>reviewed by james koh

>date: 26 jan 2000
>time: 8pm
>venue: the velvet underground
>rating: **

>tired already? go home then
>review junkie? whitney, give them this click to sniff

>look, we know that you need to know that we, as responsible reviewers, have some quantifiable categories to rate productions, and are not just relying on some undefinable instinct or gut feeling. So to put your mind at ease, we will give you a logical rating system based on the practitioner's vision / and the reviewer's response of a particular production. Here it is then: ***** : Transcendent / Rapturous. ****: Crystal / Appreciative. ***: Transmitted / Thoughtful. **:Vague / Unsatisfied. * : Uncommunicated / Mystified. Yet in the end, you will feel that this is (1) a cheap attempt to justify the subjective arbitrariness of our rating system (2) buttressed by an interest in the logical (and inevitable) categorisation of such productions, which is (3) undermined by the cheapness of the attempt, and (4) confused by the creeping feeling you are getting that we are dead serious in our feeling that this rating system is an accurate description of the content, intent and quality of the production. Oh please -- does it even matter now? Look, at least we tried.


Let me say right from the start that I really wanted to like this performance. It had so much going for it - a sexy and sex-filled underground where 7 people (6 women and 1 man) are brave enough to tell their stories, true stories about failed relationships, unrequited love and suicide. Like the gold engraved plate of the Chinese character 'xin' ('heart') hung on the wall of the Velvet Underground, the play promised to reveal the emotional turmoil that throbbed underneath the strobbing disco lights, the humanity that resides in this mass of slaves to the hip parade. In other words, it could have dismantled the facile world that most of us inhabit, revealing the surging world of passion and unresolved pain beneath.

It could have been a trashy show - one which played up its excesses with a comic intelligence, yet underscoring the events with touching and affecting anecdotes about the little earthquakes and ephemeral triumphs of love and life.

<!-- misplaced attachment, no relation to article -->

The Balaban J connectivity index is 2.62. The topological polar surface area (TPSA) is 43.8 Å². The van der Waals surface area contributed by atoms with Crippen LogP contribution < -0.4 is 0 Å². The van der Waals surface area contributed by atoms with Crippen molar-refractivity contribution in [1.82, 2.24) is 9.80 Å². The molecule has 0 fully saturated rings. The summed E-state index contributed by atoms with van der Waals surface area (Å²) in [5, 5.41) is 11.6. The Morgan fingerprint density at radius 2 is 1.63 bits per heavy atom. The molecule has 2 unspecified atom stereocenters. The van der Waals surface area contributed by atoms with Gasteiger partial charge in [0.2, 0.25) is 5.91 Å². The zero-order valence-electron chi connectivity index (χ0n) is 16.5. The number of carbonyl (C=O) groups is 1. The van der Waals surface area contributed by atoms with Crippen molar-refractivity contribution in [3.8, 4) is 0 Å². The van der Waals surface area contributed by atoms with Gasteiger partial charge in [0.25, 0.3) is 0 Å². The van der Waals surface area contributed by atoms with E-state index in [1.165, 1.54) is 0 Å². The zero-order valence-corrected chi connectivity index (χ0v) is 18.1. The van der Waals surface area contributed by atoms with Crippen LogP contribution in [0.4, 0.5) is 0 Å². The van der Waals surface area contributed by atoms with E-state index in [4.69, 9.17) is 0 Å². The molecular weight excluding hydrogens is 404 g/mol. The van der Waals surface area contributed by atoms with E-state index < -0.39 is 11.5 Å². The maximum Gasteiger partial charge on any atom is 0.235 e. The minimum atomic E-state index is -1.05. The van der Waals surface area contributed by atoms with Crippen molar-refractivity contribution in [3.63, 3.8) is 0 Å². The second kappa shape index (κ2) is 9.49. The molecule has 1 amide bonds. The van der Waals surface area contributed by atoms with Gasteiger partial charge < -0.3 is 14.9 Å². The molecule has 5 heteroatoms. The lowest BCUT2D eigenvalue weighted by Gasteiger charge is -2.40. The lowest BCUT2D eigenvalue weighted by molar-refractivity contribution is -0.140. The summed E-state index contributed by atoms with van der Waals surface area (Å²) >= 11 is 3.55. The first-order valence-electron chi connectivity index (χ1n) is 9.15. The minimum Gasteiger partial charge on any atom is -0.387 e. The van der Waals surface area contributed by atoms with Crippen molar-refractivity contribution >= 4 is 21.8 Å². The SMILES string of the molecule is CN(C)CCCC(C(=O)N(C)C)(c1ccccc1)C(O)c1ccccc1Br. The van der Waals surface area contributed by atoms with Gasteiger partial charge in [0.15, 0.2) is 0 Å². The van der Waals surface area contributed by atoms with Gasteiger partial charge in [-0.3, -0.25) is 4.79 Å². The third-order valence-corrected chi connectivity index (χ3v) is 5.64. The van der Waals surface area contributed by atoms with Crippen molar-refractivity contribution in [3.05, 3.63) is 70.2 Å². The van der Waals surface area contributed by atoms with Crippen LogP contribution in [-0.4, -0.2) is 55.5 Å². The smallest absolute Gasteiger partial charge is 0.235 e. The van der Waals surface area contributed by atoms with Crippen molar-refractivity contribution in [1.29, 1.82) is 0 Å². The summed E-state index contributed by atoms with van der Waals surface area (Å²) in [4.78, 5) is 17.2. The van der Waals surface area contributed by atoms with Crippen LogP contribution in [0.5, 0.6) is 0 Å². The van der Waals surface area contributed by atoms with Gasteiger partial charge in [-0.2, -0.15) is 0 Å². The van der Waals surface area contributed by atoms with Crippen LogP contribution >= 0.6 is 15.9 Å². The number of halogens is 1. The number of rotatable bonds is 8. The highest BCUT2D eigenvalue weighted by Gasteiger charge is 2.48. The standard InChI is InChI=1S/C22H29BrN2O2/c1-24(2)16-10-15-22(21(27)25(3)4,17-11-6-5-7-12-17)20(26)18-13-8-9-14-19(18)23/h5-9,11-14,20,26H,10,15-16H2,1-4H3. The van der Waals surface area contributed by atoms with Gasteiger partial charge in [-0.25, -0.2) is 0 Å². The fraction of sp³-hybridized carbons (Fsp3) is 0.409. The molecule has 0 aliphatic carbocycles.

Or like last year's staging of the wonderful 'Lovepuke', it could have been a polished performance, one which would capture the minds of the audience with playful knowingness and self-referentiality, at the same time having many wise and insightful things to say about relationships and the machinations and stratagems with which love operates.

What it should not have been was what it was in the end: an amateurishly middle-of-the-road affair that lacked dramatic energy and which waffled its way through the usual banal and trite observations of love and life. For all the breeziness in the way the characters discussed sex, for all the success it had in blurring the distinction between fact and fiction, this was an emotionally inert and strangely remote affair.

>>'To our dismay, this performance showed that perhaps our stories are sometimes not worth telling'

One reason for this was that LOOKING FOR LOVE had a fragmented structure that split the 4 main narratives into so many small scenes that none of the narratives gained any dramatic impetus. Scenes that could have transcended the ordinary were simply not given the chance to develop. And any chance for the audience to connect and therefore empathise with a character was denied as the play kept on lurching forward. This surfeit of constant cuts in the play all too soon resulted in an attitude of indifference in the audience, too preoccupied in keeping up with the disjointed script to really care for the characters in the end.

Moreover, there was no tangible chemistry between the 6 female leads, an absence of emotional friction or dramatic tension. There was hardly a sense of passion simmering beneath the actresses as they related to each other, and perhaps it was this lack of potent intimacy that made the performance clinical and sterile.

The script was predictable enough and meandered its way to an undramatic ending. Yet instead of exploring the sexual politics in Singapore, the script seemed content to just simply tell its stories, stories which despite having gone through a dramatic overhaul, had a sense of mediocrity, of having seen-and-heard-it-all-before - a state that proved deeply unsatisfying.

It also did not help that the script suffered from lines which when given to the audience, the audience simply didn't know what to do with them. How do you react to a line like 'Love is like cheese dip - too much of it and its bad for your figure'? Laugh? Treat it seriously? Ignore? Or just cringe? And its use of cliches was sometimes too cloying. Like having a character (who was a singer) perform the corny song 'If' after having failed in her relationship with her lover, and then breaking down halfway into the song, too wrought with tears to carry on.

The fact that this is obviously a labour of love for the actors cannot be denied. Yet there is an axiom that goes something like 'the difficulty of acting oneself is that you can ever only act yourself but never be yourself. Though there were exceptions - Sudha Menon was adept as the brassy 'husband-stealer' and Faith Lew as the ever-so-nice Christine was hysterically funny - this was true for most of the cast. In fact, some of the actors had a tendency to over-act, to exaggerate the pathos inherent in their mini-tragedies that it came across as a form of surreal bathos.

Based on true stories, LOOKING FOR LOVE could have been a performance by ordinary people telling their stories. And these stories, because they are about real people, about 'common people', they also become our stories, told to us by ourselves and ultimately for ourselves. But to our dismay, this performance showed that perhaps our stories are sometimes not worth telling.